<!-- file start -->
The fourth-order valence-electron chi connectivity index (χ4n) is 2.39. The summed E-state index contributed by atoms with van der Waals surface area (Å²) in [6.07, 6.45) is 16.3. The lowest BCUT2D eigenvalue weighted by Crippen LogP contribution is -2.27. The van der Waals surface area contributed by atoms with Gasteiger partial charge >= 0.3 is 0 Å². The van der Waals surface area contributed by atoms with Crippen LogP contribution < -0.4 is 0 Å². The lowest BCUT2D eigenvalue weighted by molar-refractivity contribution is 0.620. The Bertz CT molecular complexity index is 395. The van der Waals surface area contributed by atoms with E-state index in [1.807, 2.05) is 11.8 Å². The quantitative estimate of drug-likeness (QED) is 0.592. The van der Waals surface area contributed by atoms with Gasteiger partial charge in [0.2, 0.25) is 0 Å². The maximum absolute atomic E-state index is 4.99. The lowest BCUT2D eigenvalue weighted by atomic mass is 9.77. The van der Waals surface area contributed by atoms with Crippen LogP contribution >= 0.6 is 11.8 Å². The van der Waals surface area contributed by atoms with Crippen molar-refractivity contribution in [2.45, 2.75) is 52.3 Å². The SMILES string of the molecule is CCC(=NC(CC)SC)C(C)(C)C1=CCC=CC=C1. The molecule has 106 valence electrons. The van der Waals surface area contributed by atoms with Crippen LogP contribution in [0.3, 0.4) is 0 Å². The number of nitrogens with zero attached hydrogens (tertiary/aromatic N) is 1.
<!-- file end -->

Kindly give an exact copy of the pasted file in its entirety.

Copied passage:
The fourth-order valence-electron chi connectivity index (χ4n) is 2.39. The summed E-state index contributed by atoms with van der Waals surface area (Å²) in [6.07, 6.45) is 16.3. The lowest BCUT2D eigenvalue weighted by Crippen LogP contribution is -2.27. The van der Waals surface area contributed by atoms with Gasteiger partial charge >= 0.3 is 0 Å². The van der Waals surface area contributed by atoms with Crippen LogP contribution < -0.4 is 0 Å². The lowest BCUT2D eigenvalue weighted by molar-refractivity contribution is 0.620. The Bertz CT molecular complexity index is 395. The van der Waals surface area contributed by atoms with E-state index in [1.807, 2.05) is 11.8 Å². The quantitative estimate of drug-likeness (QED) is 0.592. The van der Waals surface area contributed by atoms with Gasteiger partial charge in [0.2, 0.25) is 0 Å². The maximum absolute atomic E-state index is 4.99. The lowest BCUT2D eigenvalue weighted by atomic mass is 9.77. The van der Waals surface area contributed by atoms with Crippen LogP contribution >= 0.6 is 11.8 Å². The van der Waals surface area contributed by atoms with Crippen molar-refractivity contribution in [2.45, 2.75) is 52.3 Å². The SMILES string of the molecule is CCC(=NC(CC)SC)C(C)(C)C1=CCC=CC=C1. The molecule has 106 valence electrons. The van der Waals surface area contributed by atoms with Crippen LogP contribution in [0.3, 0.4) is 0 Å². The number of nitrogens with zero attached hydrogens (tertiary/aromatic N) is 1.